Training Impact: Long-Term Results of our Education Programs
Our educational trainings have proven long-term positive impacts and results as demonstrated by our former students and their workplaces. Learn more.
Veterinary Pathology Seminar and Webinar Series: Building a Community of Learning
The Veterinary Pathology Seminar and Webinar Series: Building a Community of Learning was a monthly seminar series targeted towards veterinary pathology residents. This series provided a community of learning aimed at sharing instructional strategies between multiple U.S. veterinary medical institutions. Residents and trainees who participated in the seminar series learned instructional strategies to assist in training the next generation of veterinary pathologists and how to build a professional teaching portfolio in preparation for future jobs in academia. Learn more.
IIAD Risk Learning Center
The Risk Learning Center contains learning modules about Risk Assessment, Risk Management, Risk Communication, Train-the-Trainer and Train-the-Trainer Scenario Modules. Learn more.
Biosecurity for producers, operators and hobbyists
This resource library contains biosecurity guides for producers, operators and hobbyists in the livestock industry. These guides contain best practices on biosecurity protocols, information on major zoonotic diseases and management practices to prevent diseases. Lean more.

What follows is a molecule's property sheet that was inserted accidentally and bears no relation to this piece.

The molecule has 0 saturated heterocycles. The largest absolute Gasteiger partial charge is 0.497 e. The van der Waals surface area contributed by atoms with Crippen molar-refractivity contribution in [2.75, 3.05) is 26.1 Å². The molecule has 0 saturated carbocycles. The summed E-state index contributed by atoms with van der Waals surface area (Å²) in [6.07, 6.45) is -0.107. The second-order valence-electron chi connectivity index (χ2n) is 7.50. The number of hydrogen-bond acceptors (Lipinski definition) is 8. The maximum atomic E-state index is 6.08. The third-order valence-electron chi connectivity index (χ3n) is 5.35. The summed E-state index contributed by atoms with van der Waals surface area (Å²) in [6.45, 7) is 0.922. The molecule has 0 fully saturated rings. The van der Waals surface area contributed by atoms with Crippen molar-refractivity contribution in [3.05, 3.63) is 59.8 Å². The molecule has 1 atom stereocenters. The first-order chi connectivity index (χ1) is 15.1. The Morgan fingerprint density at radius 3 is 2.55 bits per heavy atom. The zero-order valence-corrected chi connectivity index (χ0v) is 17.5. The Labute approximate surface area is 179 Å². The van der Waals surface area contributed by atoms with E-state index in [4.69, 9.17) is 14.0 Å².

Managing Contaminated Materials
Managing Contaminated Animal and Plant Materials: Field Guide on Best Practices presents the information required for the safe, effective, and economical disposal of contaminated animal and plant materials. Management of these materials on a large scale (300 tons of carcasses or more) presents major challenges for emergency personnel responding to diseases, natural and accidental incidents, or acts of terrorism against enterprises engaged in food production, processing, or distribution. Large-scale incidents typically involve local and state agencies, which have the authority to make decisions about disposal. If the scale of the incident exceeds the ability of a state or local government to respond, the state usually requests federal resources. Learn more.